This blog represents my views, and not those of the Peace Corps, the government of Mali, or anyone else.

How to Repair a Top-of-a-Well

Ok! So This is a little brief, but here's how we've been doing it:

Day 1: The household is supposed to get tons of gravel and sand and screen it all out before we even show up. Most times, they say, "yeah, we're ready!" and then we spend 2 hours waiting for them to go get sand and gravel and screen it out. It's been 9-10 donkey carts for us, because we did all our wells down to 4m, which is a ton of bricks! They should also have their well-top all dug out before we show up, too. We gave them a dimension to dig out around the mouth of the well that was 80cm wider than the mouth of the well all around, which was usually more than 2 1/2 meters in diameter! It's a huge hole. Strongly encourage them to clear dirt away from the lip of the hole so people can work up there without kicking dirt (or bricks, or people!) down on top of the workers. Once everything is in place, go to town making bricks! Count out how many bricks you'll need by counting rings and multiplying. Because you mortar between bricks each ring is more than 25cm tall. We ended up needing 16 layers for 4 meters of repair and 2 rings above the surface, so 7 layers should get you 2m of well repair. We managed to get something like 20 bricks per bag of cement using a 1:3:5 concrete ratio. Your bricks need to be watered a LOT every day for 7 days. 3X a day if possible.

5 Days Later: Your bricks aren't ready, but they can stand a little (JUST A LITTLE!) moving around. Make a rebar grid for the bottom of your well. It should be 10cm wider than your well's diameter as measured at the bottom of your excavation. It should have 3 more rings, each 15cm further apart, and 32 cross-pieces should make roughly 15cm spacing. You make this on the ground, and you can do it on the day you make the bricks if you have the time. Anyway, you mix up 1.5 (or 2? depends on the size of your well!) buckets worth of cement and put down 1/3 of it on the bottom of your excavation. Get the rebar grid down there, and center it. Put some more cement down on top for a delicious bottom anchor! Yay! Ok, now while the cement is still wet, bring down enough bricks for your first ring! Lay them carefully, and level them, and let them rest. This should be watered for at least 5 days.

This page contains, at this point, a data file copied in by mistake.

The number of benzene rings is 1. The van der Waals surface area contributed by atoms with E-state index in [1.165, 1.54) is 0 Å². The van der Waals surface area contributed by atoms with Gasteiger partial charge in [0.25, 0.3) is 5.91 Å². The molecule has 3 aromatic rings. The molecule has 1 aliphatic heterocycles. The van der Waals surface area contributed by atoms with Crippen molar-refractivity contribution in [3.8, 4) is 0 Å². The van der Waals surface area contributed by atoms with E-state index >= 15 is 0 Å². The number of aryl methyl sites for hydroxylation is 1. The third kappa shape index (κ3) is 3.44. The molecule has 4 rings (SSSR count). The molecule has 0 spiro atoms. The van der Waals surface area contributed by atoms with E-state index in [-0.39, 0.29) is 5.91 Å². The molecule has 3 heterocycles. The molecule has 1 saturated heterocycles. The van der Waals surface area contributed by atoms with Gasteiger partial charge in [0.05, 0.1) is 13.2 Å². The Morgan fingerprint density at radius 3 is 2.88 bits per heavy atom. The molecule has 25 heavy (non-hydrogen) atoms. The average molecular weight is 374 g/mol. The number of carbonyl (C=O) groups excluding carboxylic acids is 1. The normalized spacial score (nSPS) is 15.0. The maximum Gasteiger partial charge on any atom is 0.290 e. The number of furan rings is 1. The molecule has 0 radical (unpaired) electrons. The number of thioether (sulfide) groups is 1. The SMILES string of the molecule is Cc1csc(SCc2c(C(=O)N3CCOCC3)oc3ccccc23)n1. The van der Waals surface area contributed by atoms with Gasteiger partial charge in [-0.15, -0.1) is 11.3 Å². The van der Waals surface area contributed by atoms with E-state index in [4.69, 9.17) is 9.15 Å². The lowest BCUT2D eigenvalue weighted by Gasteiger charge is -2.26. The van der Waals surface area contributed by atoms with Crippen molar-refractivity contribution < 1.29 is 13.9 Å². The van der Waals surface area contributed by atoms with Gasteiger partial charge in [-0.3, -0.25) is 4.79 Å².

5 More Days Later: OK! Now for some fun. Get down in there (by this I mean get your homologue down in there), and start laying bricks! Mortar the tops, lay a ring catty-corner to the first ring, and seal up all the gaps. When you get up to about 5 rings or 6 rings from the bottom, take a lunch break and have people fill in the gap with dirt up to about halfway up the top brick. Repeat as necessary. People often leave the last two (above the surface) in sync so they look better. The mortar should be watered every day for a week, 3X a day if possible.

Sometime in There: The top slab is half an afternoon by itself, so it depends on when you have some free time during this process. You line up a ring of bricks as well as you can, then flip them out. Use a cement bag torn up to fill in the cracks, and fill the ring about halfway with dirt. You should do this as close to the well as possible, so that you don't have to haul this huge thing far. You can use sand to fill the ring in, but usually you'll have more dirt available, and the bottom layer doesn't matter so much. The top couple of centimeters should be sand, and there should be 10cm of space between the sand and the top of the bricks. Put down your lid, and start measuring and cutting rebar. Leave 2cm between the bar and the bricks (eg, take 4cm off of each measurement), and space the bars 15cm apart. Tie it all up. Set it aside and put 3.3cm of cement down, but not in the middle where the door goes!!! Put the rebar back down, and fill in the rest of the cement to the top of the bricks. Try to shape the cement so that water will run off the slab instead of into the well. Include a rock backstop for the lid. The backstop should be sunk into the cement about 3cm. Once your cement is in a rough outline of how it should be, mix a 1:4 sand mixture (what you need for mortar, too), but make it really runny so you can smooth it over the top and make a classy finish. Sprinkle dry concrete and smooth it to glossiness as the final flair. Malians like to write the date, and maybe somebody's name. The slab should be watered as often as possible (3x a day) for at least 7 days.

In the Nebulous Future: The well lid should go on top of the well one day. The trouble is, that if someone wants to get down in there to clean out the well, it's near impossible once it's lidded and sealed. For that reason, most of ours are just placed over the wells right now. Once the wells have been cleaned out, the lids will be sealed on. We also haven't done any aprons, because we are using nature (read: rainy season) to tamp down our backfill, so that can't be done until next year.